The Wisconsin Department of Financial Institutions has issued some emergency guidance on debt collection during the coronavirus pandemic. Both creditors and debtors need to be aware of this new guidance and consider how it impacts them.
The Wisconsin Department of Financial Institutions (DFI) is the state government agency tasked with regulating our state’s banking and financial systems, and enforcing state-level consumer protection laws.
DFI collects reports required by state law, and it sometimes sends out auditors and inspectors to make sure the reports it is receiving are accurate.
The laws DFI enforces are passed by our state legislature, but the enforcement details are spelled out through the rulemaking process. Rules have the force of law, but are crafted by an agency.
Guidance documents do not have the force of law. Instead, they are meant to provide everyone with insight into how the DFI is enforcing the laws and rules already on the books.
What Is Changing?
DFI’s emergency guidance on prohibited debt collection practices stresses that DFI is not making new rules, it is just slightly changing how it interprets existing state law in light of the pandemic:
“Chapter 427 of the [Wisconsin Consumer] Act specifies prohibited practices when attempting to collect payments under consumer credit transactions, including any “conduct which can reasonably be expected to threaten or harass the customer or a person related to the customer.” Wis. Stat. § 427.104(1)(h). The drafters of the Act did not define “harass,” but dictionaries at the time of its enactment defined it as “to annoy continually” or “disturb persistently.” This broad, context-dependent meaning allows flexibility for courts and this Department to account for new economic conditions.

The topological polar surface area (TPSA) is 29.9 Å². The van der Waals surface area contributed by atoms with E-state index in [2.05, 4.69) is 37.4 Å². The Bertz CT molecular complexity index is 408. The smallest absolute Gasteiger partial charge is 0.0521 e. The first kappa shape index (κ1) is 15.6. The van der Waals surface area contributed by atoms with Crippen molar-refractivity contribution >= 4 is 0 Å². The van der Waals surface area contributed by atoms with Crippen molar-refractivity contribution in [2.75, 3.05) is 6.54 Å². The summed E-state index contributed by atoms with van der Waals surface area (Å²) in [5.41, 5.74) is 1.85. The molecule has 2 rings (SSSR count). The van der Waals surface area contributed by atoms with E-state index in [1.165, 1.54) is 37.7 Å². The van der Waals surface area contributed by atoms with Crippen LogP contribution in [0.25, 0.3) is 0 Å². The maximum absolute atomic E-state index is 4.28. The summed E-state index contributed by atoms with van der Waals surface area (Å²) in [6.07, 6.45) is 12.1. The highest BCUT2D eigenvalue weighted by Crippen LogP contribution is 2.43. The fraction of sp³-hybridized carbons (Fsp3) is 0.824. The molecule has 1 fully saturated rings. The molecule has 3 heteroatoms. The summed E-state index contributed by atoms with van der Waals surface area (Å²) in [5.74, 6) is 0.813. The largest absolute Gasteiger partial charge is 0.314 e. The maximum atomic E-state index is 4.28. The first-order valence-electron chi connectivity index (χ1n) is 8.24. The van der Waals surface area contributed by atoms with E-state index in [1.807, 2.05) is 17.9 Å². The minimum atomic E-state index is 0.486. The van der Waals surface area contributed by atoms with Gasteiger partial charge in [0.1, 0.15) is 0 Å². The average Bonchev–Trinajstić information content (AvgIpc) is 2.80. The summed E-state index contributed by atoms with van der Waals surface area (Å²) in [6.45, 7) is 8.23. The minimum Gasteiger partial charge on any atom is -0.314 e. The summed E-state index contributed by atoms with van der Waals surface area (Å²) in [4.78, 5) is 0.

“Those new conditions have arrived… Many consumers who made pre-pandemic credit purchases were planning to make payments with revenue earned this spring. For millions, that work has now been cancelled or indefinitely postponed. Affected families are rationing financial resources until this crisis abates, reserving them for food, medicine, and other essentials. They’re going to miss payments on consumer credit transactions, through no fault of their own, because that is the rational thing for them to do.
“Debt collectors aren’t going to be able to talk people into behaving irrationally, no matter how many times they call. To repeatedly “disturb” or “annoy” them anyway is the definition of harassment…”
What Does This Mean?
This guidance is the government’s way of saying it cannot totally stop debt collection during the coronavirus pandemic, but that it thinks debt collectors should stop of their own accord because the DFI may decide it is harassment.
“Debt collectors who routinely rely on telephone calls as a debt-collection tactic should be forewarned: whether the conduct “can reasonably be expected to threaten or harass a consumer” depends on the context, and the worldwide context just shifted dramatically. Practices that may have been typical or customary under normal conditions may be deemed harassment under conditions of a global pandemic.”
The guidances goes on to say, “We cannot draw a precise boundary between permitted or prohibited communications with debtors, because each must ‘be considered in context.’”
This is not a helpful explanation. Clearly, the government is trying to persuade creditors to stop debt collection efforts.
At Hanson & Payne, we are advising our clients to keep this guidance in mind. We are keeping a close watch on DFI’s actions, and monitoring how creditors and debtors across the state are responding to this guidance. Please contact our office if you have questions.